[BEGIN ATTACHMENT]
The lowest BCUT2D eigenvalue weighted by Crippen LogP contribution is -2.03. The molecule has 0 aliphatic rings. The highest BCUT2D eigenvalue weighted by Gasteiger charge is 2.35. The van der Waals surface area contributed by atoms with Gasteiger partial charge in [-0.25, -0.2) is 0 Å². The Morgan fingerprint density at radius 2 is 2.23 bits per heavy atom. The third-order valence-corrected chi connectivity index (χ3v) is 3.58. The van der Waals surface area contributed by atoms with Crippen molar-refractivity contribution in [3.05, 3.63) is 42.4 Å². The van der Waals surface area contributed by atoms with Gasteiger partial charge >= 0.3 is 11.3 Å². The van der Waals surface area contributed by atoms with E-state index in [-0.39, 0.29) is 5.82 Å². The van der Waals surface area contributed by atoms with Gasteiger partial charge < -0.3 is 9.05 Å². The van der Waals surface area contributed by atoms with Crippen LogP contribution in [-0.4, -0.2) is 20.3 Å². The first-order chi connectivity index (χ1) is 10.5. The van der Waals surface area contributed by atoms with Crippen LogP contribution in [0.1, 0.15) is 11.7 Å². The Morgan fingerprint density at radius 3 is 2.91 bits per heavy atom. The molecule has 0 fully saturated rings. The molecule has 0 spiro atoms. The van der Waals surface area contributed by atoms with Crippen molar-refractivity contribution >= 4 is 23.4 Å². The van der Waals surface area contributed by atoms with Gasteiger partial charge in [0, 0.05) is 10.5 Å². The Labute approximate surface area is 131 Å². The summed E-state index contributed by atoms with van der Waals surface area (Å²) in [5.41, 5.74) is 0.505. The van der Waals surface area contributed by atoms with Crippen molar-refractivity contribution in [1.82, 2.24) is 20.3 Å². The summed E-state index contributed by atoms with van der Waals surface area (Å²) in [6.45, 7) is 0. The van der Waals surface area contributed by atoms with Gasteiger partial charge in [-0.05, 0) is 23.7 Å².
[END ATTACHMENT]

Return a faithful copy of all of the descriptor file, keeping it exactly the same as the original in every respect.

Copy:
The lowest BCUT2D eigenvalue weighted by Crippen LogP contribution is -2.03. The molecule has 0 aliphatic rings. The highest BCUT2D eigenvalue weighted by Gasteiger charge is 2.35. The van der Waals surface area contributed by atoms with Gasteiger partial charge in [-0.25, -0.2) is 0 Å². The Morgan fingerprint density at radius 2 is 2.23 bits per heavy atom. The third-order valence-corrected chi connectivity index (χ3v) is 3.58. The van der Waals surface area contributed by atoms with Crippen molar-refractivity contribution in [3.05, 3.63) is 42.4 Å². The van der Waals surface area contributed by atoms with Gasteiger partial charge >= 0.3 is 11.3 Å². The van der Waals surface area contributed by atoms with E-state index in [-0.39, 0.29) is 5.82 Å². The van der Waals surface area contributed by atoms with Gasteiger partial charge < -0.3 is 9.05 Å². The van der Waals surface area contributed by atoms with Crippen LogP contribution in [-0.4, -0.2) is 20.3 Å². The first-order chi connectivity index (χ1) is 10.5. The van der Waals surface area contributed by atoms with Crippen LogP contribution in [0.1, 0.15) is 11.7 Å². The Morgan fingerprint density at radius 3 is 2.91 bits per heavy atom. The molecule has 0 fully saturated rings. The molecule has 0 spiro atoms. The van der Waals surface area contributed by atoms with Crippen molar-refractivity contribution >= 4 is 23.4 Å². The van der Waals surface area contributed by atoms with Gasteiger partial charge in [0, 0.05) is 10.5 Å². The Labute approximate surface area is 131 Å². The summed E-state index contributed by atoms with van der Waals surface area (Å²) in [5.41, 5.74) is 0.505. The van der Waals surface area contributed by atoms with Crippen molar-refractivity contribution in [1.82, 2.24) is 20.3 Å². The summed E-state index contributed by atoms with van der Waals surface area (Å²) in [6.45, 7) is 0. The van der Waals surface area contributed by atoms with Gasteiger partial charge in [-0.05, 0) is 23.7 Å².